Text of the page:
Molecularly-specific contrast can greatly enhance the biomedical utility of optical coherence tomography (OCT). We describe a contrast mechanism, magnetomotive OCT (MMOCT), where a modulated magnetic field induces motion of magnetic nanoparticles. The motion of the nanoparticles modifies the amplitude of the OCT interferogram. High specificity is achieved by subtracting the background fluctuations of the specimen, and sensitivity to 220 μg/g magnetite nanoparticles is demonstrated. Optically and mechanically correct tissue phantoms elucidate the relationships between imaging contrast and nanoparticle concentration, imaging depth, tissue optical scattering, and magnetic field strength. MMOCT is demonstrated in a living Xenopus laevis tadpole where the results were consistent with corresponding histology.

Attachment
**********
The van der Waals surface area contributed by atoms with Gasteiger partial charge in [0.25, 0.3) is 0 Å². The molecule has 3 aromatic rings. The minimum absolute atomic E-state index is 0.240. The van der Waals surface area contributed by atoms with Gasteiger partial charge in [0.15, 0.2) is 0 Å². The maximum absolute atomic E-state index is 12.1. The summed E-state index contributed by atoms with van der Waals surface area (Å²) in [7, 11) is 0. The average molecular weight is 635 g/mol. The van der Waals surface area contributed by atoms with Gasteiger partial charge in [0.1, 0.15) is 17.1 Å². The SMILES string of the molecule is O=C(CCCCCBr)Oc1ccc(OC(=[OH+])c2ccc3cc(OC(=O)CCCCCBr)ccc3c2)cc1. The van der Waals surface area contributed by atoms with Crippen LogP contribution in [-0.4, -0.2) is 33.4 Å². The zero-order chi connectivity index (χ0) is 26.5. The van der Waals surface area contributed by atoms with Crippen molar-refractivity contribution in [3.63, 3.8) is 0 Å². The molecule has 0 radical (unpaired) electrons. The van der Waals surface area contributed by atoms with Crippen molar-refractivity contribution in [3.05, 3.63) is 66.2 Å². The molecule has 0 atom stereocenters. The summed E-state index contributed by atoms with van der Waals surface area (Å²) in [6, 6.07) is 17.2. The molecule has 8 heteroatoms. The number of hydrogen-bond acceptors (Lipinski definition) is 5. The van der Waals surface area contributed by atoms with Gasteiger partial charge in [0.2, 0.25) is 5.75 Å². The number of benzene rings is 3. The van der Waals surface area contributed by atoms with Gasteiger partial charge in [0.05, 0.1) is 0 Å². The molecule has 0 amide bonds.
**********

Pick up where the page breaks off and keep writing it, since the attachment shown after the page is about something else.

ASJC Scopus subject areas
- Atomic and Molecular Physics, and Optics